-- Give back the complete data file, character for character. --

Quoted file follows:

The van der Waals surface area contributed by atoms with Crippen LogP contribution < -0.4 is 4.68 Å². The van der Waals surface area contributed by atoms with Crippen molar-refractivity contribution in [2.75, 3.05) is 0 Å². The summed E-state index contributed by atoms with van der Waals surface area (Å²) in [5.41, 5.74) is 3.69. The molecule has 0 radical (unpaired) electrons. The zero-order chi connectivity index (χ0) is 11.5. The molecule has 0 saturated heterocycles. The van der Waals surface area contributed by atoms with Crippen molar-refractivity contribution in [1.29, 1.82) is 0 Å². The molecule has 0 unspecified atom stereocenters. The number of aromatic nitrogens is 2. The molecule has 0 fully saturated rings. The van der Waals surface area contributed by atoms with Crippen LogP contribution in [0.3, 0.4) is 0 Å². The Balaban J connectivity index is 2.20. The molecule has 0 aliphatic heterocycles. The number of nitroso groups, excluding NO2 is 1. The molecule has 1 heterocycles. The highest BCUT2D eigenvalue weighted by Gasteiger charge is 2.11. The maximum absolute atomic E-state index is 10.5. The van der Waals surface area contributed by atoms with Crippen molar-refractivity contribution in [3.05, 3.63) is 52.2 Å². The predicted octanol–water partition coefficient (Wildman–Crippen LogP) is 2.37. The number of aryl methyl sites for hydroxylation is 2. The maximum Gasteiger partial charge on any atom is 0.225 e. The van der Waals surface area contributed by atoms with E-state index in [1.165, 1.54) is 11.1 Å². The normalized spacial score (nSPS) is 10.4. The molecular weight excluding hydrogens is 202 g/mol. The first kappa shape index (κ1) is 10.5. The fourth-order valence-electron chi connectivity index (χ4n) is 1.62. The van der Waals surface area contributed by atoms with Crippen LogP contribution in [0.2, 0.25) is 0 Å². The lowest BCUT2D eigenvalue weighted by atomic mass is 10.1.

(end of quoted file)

The van der Waals surface area contributed by atoms with Crippen LogP contribution < -0.4 is 4.68 Å². The van der Waals surface area contributed by atoms with Crippen molar-refractivity contribution in [2.75, 3.05) is 0 Å². The summed E-state index contributed by atoms with van der Waals surface area (Å²) in [5.41, 5.74) is 3.69. The molecule has 0 radical (unpaired) electrons. The zero-order chi connectivity index (χ0) is 11.5. The molecule has 0 saturated heterocycles. The van der Waals surface area contributed by atoms with Crippen molar-refractivity contribution in [1.29, 1.82) is 0 Å². The molecule has 0 unspecified atom stereocenters. The number of aromatic nitrogens is 2. The molecule has 0 fully saturated rings. The van der Waals surface area contributed by atoms with Crippen LogP contribution in [0.3, 0.4) is 0 Å². The Balaban J connectivity index is 2.20. The molecule has 0 aliphatic heterocycles. The number of nitroso groups, excluding NO2 is 1. The molecule has 1 heterocycles. The highest BCUT2D eigenvalue weighted by Gasteiger charge is 2.11. The maximum absolute atomic E-state index is 10.5. The van der Waals surface area contributed by atoms with Crippen molar-refractivity contribution in [3.05, 3.63) is 52.2 Å². The predicted octanol–water partition coefficient (Wildman–Crippen LogP) is 2.37. The number of aryl methyl sites for hydroxylation is 2. The maximum Gasteiger partial charge on any atom is 0.225 e. The van der Waals surface area contributed by atoms with E-state index in [1.165, 1.54) is 11.1 Å². The normalized spacial score (nSPS) is 10.4. The molecular weight excluding hydrogens is 202 g/mol. The first kappa shape index (κ1) is 10.5. The fourth-order valence-electron chi connectivity index (χ4n) is 1.62. The van der Waals surface area contributed by atoms with Crippen LogP contribution in [0.2, 0.25) is 0 Å². The lowest BCUT2D eigenvalue weighted by atomic mass is 10.1.